People, places and events in the parish's history

Compton Church Accommodation General Meeting

Shawford and Compton Church Accommodation

Hampshire Chronicle and General Advertiser 22 November 1902

Full text of the report, reproduced by permission of the Hampshire Record Office – reference number TOP78/3/3

Shawford and Compton Church Accommodation

A general meeting of the parishioners of Shawford and Compton was held in the Parochial Hall on Thursday evening to consider the advisability of providing accommodation in the parish church. There was a large attendance. The Rector, the Rev. A. H. Blake, presided, and was supported on the platform by Mr. H. G. Whitchurch and Mr. J. A. Pearson (churchwardens), Messrs. C. Wooldridge, T. Morgan, J. B. Colson, and A. Abraham (members of the Parish Council), while in the body of the hall were, among others, Capt. Forrest, Capt. and Mrs. Nixon, Mrs. and Miss Hardy, Mr. Hepherd, Mr. Colebrook, Mr. Eames, Mr., Mrs., and Miss Lyne, Mr. and Mrs. Burnett, Mr. and Mrs. C. G. Halliday, Mr. Stevens, Mr. Burton, etc.

The Chairman read the circular convening the meeting as follows: – “It is felt desirable that a general consultation should take place on the question of our Parish Church accommodation, and whether the time has not arrived when a new church should be built.”

The Rector stated the matter for discussion was of grave import for the parish, and quoted the words of the Bishop at his induction to the effect that it was a question which would have to engage the earnest attention of the parish at no distant date.

The Rector believed it was a fact that the parish had increased during the past year by more than fifty persons, and if this state of things continued it would be quite impossible to provide sufficient accommodation in the present small church, which being built for 150 has to provide for 600, consequently it would cause a widespread feeling of discontent in the parish, and people would go elsewhere to worship. At present he was only concerned with the discussion of the subject, and he wished to ask the audience not to be dismayed with the magnitude of the undertaking. He had two excellent churchwardens, and he believed they had been called his (the Rector’s) guardian angels.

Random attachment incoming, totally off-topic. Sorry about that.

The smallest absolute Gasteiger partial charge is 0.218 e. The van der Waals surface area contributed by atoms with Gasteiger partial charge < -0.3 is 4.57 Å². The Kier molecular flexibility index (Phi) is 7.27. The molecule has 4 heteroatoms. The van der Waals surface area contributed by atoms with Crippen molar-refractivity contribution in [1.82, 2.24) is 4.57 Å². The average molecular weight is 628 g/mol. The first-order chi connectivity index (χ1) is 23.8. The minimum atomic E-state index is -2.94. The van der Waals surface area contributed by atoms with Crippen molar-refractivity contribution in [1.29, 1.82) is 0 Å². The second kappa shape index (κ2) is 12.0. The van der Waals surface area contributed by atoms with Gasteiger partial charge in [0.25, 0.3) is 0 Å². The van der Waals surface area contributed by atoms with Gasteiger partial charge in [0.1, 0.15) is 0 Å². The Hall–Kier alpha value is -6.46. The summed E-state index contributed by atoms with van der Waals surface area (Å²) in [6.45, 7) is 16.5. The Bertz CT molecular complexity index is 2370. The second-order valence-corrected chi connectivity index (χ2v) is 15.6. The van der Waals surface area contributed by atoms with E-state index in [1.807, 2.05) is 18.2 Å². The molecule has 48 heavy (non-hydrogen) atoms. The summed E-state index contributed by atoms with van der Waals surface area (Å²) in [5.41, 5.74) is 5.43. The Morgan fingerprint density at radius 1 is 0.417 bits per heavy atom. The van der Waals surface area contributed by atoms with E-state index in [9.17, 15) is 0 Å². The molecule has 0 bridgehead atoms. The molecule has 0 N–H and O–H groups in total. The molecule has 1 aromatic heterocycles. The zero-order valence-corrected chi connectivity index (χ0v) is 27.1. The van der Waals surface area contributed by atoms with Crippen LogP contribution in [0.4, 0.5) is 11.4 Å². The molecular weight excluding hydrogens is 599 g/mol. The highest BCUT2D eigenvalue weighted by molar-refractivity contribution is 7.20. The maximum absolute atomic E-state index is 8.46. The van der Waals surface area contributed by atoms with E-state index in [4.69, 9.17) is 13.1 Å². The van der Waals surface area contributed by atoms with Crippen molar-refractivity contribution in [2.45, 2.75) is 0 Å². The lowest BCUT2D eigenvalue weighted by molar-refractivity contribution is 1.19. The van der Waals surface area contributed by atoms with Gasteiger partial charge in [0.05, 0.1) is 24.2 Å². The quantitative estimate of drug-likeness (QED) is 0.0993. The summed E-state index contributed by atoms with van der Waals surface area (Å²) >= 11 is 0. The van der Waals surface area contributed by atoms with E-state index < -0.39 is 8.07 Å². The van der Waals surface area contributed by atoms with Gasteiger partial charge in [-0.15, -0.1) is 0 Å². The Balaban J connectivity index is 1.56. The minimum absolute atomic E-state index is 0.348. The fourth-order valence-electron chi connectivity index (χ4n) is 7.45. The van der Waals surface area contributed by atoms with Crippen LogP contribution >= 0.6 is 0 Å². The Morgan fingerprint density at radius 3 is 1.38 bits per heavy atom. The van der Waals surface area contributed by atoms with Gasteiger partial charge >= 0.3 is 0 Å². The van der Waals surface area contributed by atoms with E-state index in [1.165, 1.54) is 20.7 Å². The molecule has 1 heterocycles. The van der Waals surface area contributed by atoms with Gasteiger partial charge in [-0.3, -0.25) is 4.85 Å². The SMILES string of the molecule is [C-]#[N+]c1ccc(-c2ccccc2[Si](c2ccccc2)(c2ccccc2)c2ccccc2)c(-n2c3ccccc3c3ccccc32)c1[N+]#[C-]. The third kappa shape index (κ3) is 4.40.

The first resolution was proposed by Mr. J. A. Pearson as follows: – “That this vestry meeting considers that an increase of our parish church accommodation should be provided, and that a committee be elected to consider the matter, with power to add to their number.” Mr. Pearson said they all agreed with that excellent resolution, and what they had to consider was whether they would have the old church enlarged, or build a new one.

Personally he was in favour of enlarging the old church, but before pledging himself to either scheme, he thought the matter ought to be thoroughly thrashed out in committee. Mr. C. Woldridge, in seconding, said, assuming a new church be built, it seemed to him they were under an obligation to provide for the present population, and allow a little margin, as future new comers should contribute to the cost of any enlargement necessary later on consequent on their advent into the parish [applause]. The resolution was carried unanimously.

Mr. T. Morgan, in proposing the next resolution, viz.: – “That this meeting, while fully recognising the responsibility of preserving the old church as an ancient historical building where the worship of God has been carried on for upwards of a thousand years, is of opinion that it is desirable that immediate steps should be taken for the erection of a new church,” said he was in favour of a new church. He considered it would be most unkind to pull about the old edifice, which had stood for a thousand years as a place of worship. It seemed to him it would be difficult to ventilate a church which had sunk as their old one had done, and it would be almost an impossibility to add new aisles or in any way to enlarge the old building. He thought if a strong and influential committee were appointed the whole matter would be carried out as it ought to be. As a practical man he should prefer to support the Rector, and provide the accommodation in the way of a new church.